Jesus Walked That Lonesome Valley

You have heard that it was said, ‘Love your neighbor[i and hate your enemy.’ But I tell you, love your enemies and pray for those who persecute you, that you may be children of your Father in heaven. He causes his sun to rise on the evil and the good, and sends rain on the righteous and the unrighteous.  If you love those who love you, what reward will you get? Are not even the tax collectors doing that?  And if you greet only your own people, what are you doing more than others? Do not even pagans do that?  Be perfect, therefore, as your heavenly Father is perfect. Matthew 5:43-48

On Palm Sunday, Jesus made his entry into Jerusalem surrounded by adoring throngs. By Good Friday, many of the same people were clamoring for his death. What happened?

I think many of the people who threw down their cloaks and waved palm branches were expecting a coup. When they cried “Hosanna”, which is best translated as “save us!, they meant that literally. They thought Jesus would be a military leader in the style of David or the Maccabees. He would defeat their oppressive Roman enemies and Jerusalem would rise again to its fabled Solomonic glory. When Jesus didn’t do what they expected, their emotions turned to the dark side. Their hope turned to fear; their joy turned to anger; and their love turned to hate. Since Jesus wasn’t going to “save them” in the way they wanted to be saved, they wanted to see him destroyed.

Anyone who was paying attention to Jesus’s words in the Sermon on the Mount ought to have figured out that Jesus wasn’t going to use force to establish his kingdom. God’s kingdom will come not by power and control, but through love and self-giving.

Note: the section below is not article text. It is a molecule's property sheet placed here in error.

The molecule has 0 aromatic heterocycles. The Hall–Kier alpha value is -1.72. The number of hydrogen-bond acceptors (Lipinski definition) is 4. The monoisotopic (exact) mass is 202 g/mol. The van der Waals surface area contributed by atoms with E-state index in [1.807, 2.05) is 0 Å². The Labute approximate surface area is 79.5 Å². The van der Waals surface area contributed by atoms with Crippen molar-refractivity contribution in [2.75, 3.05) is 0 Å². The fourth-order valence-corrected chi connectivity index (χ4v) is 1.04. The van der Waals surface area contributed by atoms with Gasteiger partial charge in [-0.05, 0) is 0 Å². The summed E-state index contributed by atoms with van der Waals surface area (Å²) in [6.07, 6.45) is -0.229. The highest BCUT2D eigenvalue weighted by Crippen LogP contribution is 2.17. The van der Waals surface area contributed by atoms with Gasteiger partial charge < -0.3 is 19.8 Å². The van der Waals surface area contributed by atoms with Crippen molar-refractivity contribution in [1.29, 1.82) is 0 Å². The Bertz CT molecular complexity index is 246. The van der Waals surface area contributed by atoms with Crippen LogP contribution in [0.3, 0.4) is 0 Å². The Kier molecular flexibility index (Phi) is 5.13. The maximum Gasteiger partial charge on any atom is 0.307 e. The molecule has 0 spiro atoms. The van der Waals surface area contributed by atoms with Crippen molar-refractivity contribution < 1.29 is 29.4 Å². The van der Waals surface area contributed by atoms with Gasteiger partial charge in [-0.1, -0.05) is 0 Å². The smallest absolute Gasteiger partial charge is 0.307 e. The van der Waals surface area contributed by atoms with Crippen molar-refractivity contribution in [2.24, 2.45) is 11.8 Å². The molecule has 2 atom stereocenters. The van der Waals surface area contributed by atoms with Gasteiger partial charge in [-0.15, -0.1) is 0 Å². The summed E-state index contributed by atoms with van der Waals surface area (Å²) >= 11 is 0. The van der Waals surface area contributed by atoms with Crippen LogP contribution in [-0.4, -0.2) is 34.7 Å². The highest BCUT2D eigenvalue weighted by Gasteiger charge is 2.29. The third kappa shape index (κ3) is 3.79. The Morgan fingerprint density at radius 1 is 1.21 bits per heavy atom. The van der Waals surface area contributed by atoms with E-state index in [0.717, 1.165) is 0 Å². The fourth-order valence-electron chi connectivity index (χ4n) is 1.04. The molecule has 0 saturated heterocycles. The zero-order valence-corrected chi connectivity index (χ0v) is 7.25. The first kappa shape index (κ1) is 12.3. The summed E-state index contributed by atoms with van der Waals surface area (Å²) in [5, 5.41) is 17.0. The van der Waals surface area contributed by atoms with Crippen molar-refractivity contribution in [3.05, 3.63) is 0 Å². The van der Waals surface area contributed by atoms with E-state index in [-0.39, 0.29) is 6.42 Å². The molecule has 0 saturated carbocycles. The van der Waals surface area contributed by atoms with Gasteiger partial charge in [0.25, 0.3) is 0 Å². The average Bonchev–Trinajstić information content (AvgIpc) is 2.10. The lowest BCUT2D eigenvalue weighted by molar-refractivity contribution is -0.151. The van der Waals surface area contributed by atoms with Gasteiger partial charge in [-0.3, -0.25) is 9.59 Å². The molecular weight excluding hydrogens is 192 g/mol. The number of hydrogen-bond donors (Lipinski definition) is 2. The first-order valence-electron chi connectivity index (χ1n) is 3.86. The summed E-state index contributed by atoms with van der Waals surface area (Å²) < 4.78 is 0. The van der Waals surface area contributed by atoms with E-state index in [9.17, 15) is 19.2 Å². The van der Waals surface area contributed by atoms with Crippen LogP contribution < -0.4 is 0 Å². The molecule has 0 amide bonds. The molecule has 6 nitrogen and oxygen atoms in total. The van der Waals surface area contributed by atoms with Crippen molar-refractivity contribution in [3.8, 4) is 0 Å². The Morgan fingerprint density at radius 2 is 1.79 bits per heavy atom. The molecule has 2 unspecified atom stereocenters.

He, being in very nature God, did not consider equality with God something to be used to his own advantage; rather, he made himself nothing by taking the very nature of a servant, being made in human likeness. And being found in appearance as a man, he humbled himself by becoming obedient to death— even death on a cross!

People are by nature tribalistic, which was probably a helpful evolutionary survival trait at one time, but I think Jesus was teaching that it’s time for us to evolve beyond that programming. God’s love is inclusive, and ours ought to be too. How do we fight our natural tendency to divide everyone into “us” and “them” categories? By prayer, which doesn’t work to change God or others, but to change us. By behaving kindly toward others whenever we have the chance, even if it’s just to offer a friendly greeting. Power and control may subdue an enemy, but they cannot defeat it. Only love has the ability to change hearts and transform an enemy into a friend.

It can be dangerous, and lonely, to swim upstream against currents of tribalism and self-interest. Jesus walked his talk….all the way to the cross.

 

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Author: joantheexpatriatebaptist

Retired high school science teacher and guidance counselor. Sci-fi, fantasy, and theology geek who also enjoys music and gardening.

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